"I thought the defense played well the whole second half," said Arians. "They got a bunch of three-and-outs and gave our offense a chance. But those two guys especially played really, really well from what I could watch."

**

The Buccaneers' defense got a stop on the opening possession after allowing one first down. ILB Devin White stopped TE Jared Cook in his tracks on a catch over the middle on third-and-eight, forcing a punt. The Buccaneers got their first shot starting at their own 15 after a Jaydon Mickens fair catch and Brady promptly drove his new team 85 yards for a touchdown and a 7-0 lead halfway through the opening period.

Brady's first official pass was caught by WR Chris Godwin for a 29-yard gain and two pass-interference penalties helped the Bucs get deep into Saints territory. RB Ronald Jones ran five times on the drive, including a successful third-and-one conversion and a three-yarder that took it down to the Saints' two. From there, Brady did it himself, running a sneak between LG Ali Marpet and C Ryan Jensen to get the ball across the line.

That opening pattern repeated itself as the Bucs' defense got another quick stop after allowing one first down and Mickens fair caught the existing punt at the Bucs' 12. This time, however, Tampa Bay had to punt it back after a three-and-out, with Saints CB Janoris Jenkins dragging Scotty Miller down a foot short of the sticks on a third-and-nine slant.

The Saints took the ensuing drive into Buccaneers territory, with Brees converting a long third down on a 24-yard sideline pass to Cook, with the pass just eluding a leaping Jamel Dean. A 13-yard scramble by backup QB Taysom Hill and another third down catch by Cook helped get the ball into the red zone and Kamara scored from 12 yards out on a slow-developing screen pass on third-and-10.

The Saints got the ball right back two plays later when apparent miscommunication between Brady and Evans led to an easy interception in centerfield for S Marcus Williams. Williams returned it 17 yards to the Bucs' 35. A pass-interference call on S Jordan Whitehead on a near-interception by Murphy gave the Saints a first-and-goal at the six-yard line and Kamara ran it in on first down for his second touchdown of the game.

Two more successful third-and-one runs by Jones and a late shove by Marshon Lattimore that earned the Saints corner a personal foul call helped Tampa Bay get inside the Saints' 30 on the next drive but the Bucs came away empty. Brady was sacked on a third-down dropback and Ryan Succop's first field goal try as a Buccaneer, from 54 yards out, was blocked by DE Margus Hunt.

The Saints thus got to start at their own 45 and kept the drive alive just after the two-minute warning by virtue of Brees' excellent hard count. That bit of deception got the Buccaneers to jump early on fourth-and-two, and on the resulting first down WR Deonte Harris got 17 yards on a well-blocked screen. Brees induced another neutral-zone infraction and Thomas caught a slant out of the slot to get a first down at the 12, but the Bucs' defense held there. OLB Shaq Barrett's leaping deflection of a swing pass to Kamara was the key play, but the Saints still increased their lead to 10 points on Wil Lutz's 29-yard field goal with 44 seconds left in the half.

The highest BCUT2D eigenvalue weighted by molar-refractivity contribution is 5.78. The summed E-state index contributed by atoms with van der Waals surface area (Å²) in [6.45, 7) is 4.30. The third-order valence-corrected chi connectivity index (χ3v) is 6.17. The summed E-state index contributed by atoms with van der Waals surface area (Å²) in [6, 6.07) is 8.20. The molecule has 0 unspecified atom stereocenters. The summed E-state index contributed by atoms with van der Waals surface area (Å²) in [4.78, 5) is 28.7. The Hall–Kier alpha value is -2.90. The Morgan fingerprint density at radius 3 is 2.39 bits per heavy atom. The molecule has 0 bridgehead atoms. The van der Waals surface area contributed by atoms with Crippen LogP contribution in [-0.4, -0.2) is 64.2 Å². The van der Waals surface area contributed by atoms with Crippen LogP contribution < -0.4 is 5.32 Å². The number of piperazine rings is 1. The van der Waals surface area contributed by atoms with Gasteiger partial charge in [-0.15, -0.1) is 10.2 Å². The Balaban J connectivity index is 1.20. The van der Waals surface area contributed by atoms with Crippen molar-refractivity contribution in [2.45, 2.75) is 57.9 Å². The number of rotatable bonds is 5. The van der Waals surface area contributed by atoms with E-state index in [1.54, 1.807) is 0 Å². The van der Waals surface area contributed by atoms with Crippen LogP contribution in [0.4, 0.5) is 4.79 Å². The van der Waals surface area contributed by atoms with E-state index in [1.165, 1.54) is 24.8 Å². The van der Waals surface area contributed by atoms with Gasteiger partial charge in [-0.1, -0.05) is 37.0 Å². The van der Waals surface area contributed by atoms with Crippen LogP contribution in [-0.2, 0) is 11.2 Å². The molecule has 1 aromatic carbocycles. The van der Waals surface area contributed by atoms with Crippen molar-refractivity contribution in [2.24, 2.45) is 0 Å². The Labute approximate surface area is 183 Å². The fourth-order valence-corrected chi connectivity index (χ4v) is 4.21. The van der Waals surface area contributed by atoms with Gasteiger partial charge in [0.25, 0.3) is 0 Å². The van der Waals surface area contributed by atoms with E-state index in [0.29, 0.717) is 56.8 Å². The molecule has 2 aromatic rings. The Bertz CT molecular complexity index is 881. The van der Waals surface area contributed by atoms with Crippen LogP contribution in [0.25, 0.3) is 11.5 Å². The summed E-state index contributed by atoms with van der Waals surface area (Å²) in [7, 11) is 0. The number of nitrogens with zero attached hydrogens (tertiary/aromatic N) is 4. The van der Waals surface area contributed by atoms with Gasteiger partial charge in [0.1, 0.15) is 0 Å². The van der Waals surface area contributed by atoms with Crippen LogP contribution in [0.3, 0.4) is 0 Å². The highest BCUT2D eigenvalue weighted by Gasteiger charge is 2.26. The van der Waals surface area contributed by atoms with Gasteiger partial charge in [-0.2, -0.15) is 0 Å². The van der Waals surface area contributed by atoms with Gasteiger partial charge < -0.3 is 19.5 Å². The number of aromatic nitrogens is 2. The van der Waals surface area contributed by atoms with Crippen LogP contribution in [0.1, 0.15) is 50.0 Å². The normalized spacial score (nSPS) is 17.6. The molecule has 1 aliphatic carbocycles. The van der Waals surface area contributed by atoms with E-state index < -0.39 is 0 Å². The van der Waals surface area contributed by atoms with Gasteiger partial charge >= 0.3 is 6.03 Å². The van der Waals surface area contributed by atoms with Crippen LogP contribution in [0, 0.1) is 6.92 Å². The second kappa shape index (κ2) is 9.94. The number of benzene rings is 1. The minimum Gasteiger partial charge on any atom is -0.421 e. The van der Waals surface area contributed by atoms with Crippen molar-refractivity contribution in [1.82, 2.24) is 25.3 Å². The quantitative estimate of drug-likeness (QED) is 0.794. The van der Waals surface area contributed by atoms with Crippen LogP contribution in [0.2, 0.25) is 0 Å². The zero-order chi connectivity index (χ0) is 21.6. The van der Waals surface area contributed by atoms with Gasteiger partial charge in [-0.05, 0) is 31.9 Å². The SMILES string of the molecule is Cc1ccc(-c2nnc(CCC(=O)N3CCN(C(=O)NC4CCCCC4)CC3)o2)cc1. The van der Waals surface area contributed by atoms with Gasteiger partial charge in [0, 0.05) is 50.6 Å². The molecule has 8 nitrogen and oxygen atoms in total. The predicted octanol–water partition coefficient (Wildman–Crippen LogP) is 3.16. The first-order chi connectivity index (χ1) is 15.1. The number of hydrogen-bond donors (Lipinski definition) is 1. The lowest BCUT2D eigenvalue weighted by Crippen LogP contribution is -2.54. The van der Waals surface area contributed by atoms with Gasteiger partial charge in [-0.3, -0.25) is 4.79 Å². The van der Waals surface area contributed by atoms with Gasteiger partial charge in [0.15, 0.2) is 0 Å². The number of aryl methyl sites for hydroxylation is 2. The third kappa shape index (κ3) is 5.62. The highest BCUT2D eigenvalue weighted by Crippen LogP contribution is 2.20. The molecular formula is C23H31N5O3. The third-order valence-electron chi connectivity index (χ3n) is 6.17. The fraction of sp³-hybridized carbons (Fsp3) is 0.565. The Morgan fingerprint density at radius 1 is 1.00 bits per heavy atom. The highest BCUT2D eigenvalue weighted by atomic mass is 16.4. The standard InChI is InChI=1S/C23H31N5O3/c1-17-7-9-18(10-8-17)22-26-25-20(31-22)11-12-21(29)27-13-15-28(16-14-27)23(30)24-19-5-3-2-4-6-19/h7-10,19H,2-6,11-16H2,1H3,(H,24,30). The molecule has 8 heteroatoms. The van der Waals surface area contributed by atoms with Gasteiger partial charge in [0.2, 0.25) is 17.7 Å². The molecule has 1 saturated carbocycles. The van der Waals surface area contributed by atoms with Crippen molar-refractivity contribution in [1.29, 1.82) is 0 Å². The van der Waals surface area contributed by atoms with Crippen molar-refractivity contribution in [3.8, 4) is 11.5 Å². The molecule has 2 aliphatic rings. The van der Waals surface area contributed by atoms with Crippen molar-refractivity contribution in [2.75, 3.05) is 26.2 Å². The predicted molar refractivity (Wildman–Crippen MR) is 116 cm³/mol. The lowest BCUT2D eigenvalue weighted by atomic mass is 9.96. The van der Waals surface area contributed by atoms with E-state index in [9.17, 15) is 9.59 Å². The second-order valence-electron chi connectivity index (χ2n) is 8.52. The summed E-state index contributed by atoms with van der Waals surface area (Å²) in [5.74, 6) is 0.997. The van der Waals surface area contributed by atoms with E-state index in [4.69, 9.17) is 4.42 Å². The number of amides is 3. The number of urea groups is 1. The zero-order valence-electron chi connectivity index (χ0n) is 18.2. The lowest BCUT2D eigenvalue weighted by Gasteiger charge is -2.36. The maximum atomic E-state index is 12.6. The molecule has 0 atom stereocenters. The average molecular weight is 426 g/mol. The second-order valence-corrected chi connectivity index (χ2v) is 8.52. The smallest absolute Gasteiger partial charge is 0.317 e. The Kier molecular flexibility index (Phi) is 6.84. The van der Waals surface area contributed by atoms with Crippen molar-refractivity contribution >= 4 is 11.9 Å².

The Buccaneers got the ball to start the second half but quickly fell even farther behind when Jenkins jumped an out to WR Justin Watson and picked it off with a wide-open path to the end zone. Jenkins ran 36 yards untouched to make it 24-7.

Brady immediately took a deep shot to start the next drive and threw a perfect ball to Evans, with Marcus Williams having to resort to pass interference to prevent the completion. That 45-yard penalty was immediately followed by Jones' 21-yard run down to the nine, and Brady found a wide-open Howard in the end zone on the next snap to make it a 10-point game.

A pass-interference call on Carlton Davis helped the Saints get across midfield on the next possession but a third-down sack by Jason Pierre-Paul forced a punt. Brees and company quickly got the ball back in Bucs territory with a defensive stop and a good punt return by Deonte Harris. However, Tampa Bay's defense got its first three-and-out, with Lavonte David following two straight TFLs with a quarterback hit for an incompletion.

The Bucs started the ensuing drive at their own 11 but moved 69 yards to set up Succop for a 38-yard field goal that made it a one-score game. A play-action 23-yard pass to Godwin on third-and-one was the drive's big play, and Scotty Miller also drew a 28-yard pass interference penalty. After another quick defensive stop the Bucs got the ball back just before the start of the fourth quarter.

That drive ended quickly thanks in part to a Demario Davis sack, and the Saints followed with a scoring drive keyed by Cook's 46-yard catch on a pump-and-go down the left sideline. That got the ball to the Bucs' 15 and Brees finished the drive with a five-yard touchdown pass to Emmanuel Sanders with 11:38 left.

Davis was flagged for a facemask penalty on the touchdown, which allowed the Saints to kick off from midfield. That turned into disaster for the visiting team as a pop-up kickoff by Thomas Morstead resulted in a turnover inside the Bucs' red zone. S Mike Edwards tried to make an over-the-shoulder catch of the short kick and ran into return man Jaydon Mickens, who was trying to settle under it near the sideline. The ball fell loose and was recovered by Saints WR Bennie Fowler at Tampa Bay's 18.

That led to a Wil Lutz field goal to make it a 17-point game. The Buccaneers scored with just under three minutes to play on Evans' touchdown catch but the Saints essentially ran out the clock with a final drive that got within inches of the Bucs' goal line after a trick-play double-pass from Brees and Hill. Kamara was originally credited with a third touchdown on a fourth-down run around left end but a replay review ruled that he stepped out of bounds before scoring.